Vulnerabilities / Threats
6/15/2009
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Twitter Security Heating Up In July

In an effort to raise awareness of browser security flaws, one researcher wants to post a vulnerability every day that shows the soft underside of the Fail Whale.

For Twitter users, the month of living dangerously begins in two weeks. Come July, Israeli security researcher Aviv Raff plans to publish a new Twitter security vulnerability every day, for the duration of the month.

Raff participated in the "Month of Browser Bugs" initiative in July 2006. It was an effort to raise awareness of browser security flaws. Now he wants to shine the spotlight on Twitter with the "Month of Twitter Bugs."

"Each day I will publish a new vulnerability in a third-party Twitter service on the twitpwn.com Web site," Raff explained on his blog. "As those vulnerabilities can be exploited to create a Twitter worm, I'm going to give the third-party service provider and Twitter at least 24 hours heads-up before I publish the vulnerability."

Raff says that while he has more than enough vulnerabilities to publish one every day in July, he nonetheless welcomes submissions.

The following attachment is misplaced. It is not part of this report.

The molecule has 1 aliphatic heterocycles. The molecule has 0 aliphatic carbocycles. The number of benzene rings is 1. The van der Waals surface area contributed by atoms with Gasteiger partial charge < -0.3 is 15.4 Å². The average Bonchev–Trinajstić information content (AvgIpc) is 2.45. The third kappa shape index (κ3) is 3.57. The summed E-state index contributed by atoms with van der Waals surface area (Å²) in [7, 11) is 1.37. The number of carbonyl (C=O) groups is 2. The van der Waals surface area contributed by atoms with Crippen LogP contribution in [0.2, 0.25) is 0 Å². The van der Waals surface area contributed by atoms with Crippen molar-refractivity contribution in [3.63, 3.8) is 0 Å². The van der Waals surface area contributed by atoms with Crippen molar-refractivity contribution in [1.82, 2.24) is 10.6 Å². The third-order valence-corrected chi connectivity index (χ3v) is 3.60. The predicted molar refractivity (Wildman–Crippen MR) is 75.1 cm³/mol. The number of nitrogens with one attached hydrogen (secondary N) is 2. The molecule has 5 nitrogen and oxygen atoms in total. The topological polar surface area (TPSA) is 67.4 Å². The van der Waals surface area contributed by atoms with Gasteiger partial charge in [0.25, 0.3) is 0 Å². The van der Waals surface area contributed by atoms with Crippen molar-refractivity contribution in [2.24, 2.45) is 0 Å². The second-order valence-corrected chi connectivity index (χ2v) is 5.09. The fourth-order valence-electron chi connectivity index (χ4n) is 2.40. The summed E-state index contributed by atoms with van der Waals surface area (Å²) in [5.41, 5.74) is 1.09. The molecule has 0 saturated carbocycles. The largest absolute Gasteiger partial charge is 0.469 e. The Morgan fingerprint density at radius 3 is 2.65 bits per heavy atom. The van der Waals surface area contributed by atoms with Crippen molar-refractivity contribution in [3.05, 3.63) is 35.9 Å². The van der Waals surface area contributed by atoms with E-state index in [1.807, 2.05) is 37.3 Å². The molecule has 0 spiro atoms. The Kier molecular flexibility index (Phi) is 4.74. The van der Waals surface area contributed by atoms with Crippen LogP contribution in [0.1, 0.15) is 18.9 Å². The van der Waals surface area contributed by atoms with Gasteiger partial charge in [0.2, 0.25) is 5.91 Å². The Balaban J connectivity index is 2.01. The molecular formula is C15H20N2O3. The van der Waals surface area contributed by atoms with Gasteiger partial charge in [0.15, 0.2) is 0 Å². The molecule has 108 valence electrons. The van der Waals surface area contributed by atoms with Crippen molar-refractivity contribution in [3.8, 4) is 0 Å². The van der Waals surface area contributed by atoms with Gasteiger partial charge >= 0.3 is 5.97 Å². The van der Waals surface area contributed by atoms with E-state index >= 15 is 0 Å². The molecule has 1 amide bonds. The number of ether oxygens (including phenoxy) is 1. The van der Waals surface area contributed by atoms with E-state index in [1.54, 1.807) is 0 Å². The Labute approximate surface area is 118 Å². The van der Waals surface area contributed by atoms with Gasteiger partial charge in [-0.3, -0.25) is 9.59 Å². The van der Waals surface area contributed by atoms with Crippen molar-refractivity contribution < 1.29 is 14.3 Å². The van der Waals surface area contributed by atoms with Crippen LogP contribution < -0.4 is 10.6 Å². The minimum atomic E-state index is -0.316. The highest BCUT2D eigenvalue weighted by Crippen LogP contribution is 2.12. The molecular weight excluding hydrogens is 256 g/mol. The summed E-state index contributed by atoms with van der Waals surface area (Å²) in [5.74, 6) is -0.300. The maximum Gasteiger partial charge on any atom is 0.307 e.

Twitter did not respond to a request for comment.

Raff, in a previous blog post, observed that Twitter's most significant security problem is its API, which can be abused to create worms.

In May, he created proof-of-concept code that exploits a vulnerability in the Web site twitpic.com, which uses the Twitter API.

Twitter has weathered several security problems already this year. In April, a Twitter worm created by a 17-year-old infected at least 190 accounts and generated almost 10,000 spam tweets.

Also in April, a Twitter administrative account was hacked. The hacker who claimed responsibility posted screenshots of several celebrity Twitter accounts accessed through the compromised administrative account.

There have been other incidents too: In March, about 750 Twitter accounts were hacked and used to send spam. And in January, 33 Twitter accounts associated with celebrities were hacked through a brute-force password attack.

In response to the April account hack, Twitter co-founder Biz Stone said the company would conduct an independent security audit of its internal systems and would deploy additional anti-intrusion measures. To date, the company has not provided an update on its security efforts.


InformationWeek Analytics and DarkReading.com have published an independent analysis of security outsourcing. Download the report here (registration required).

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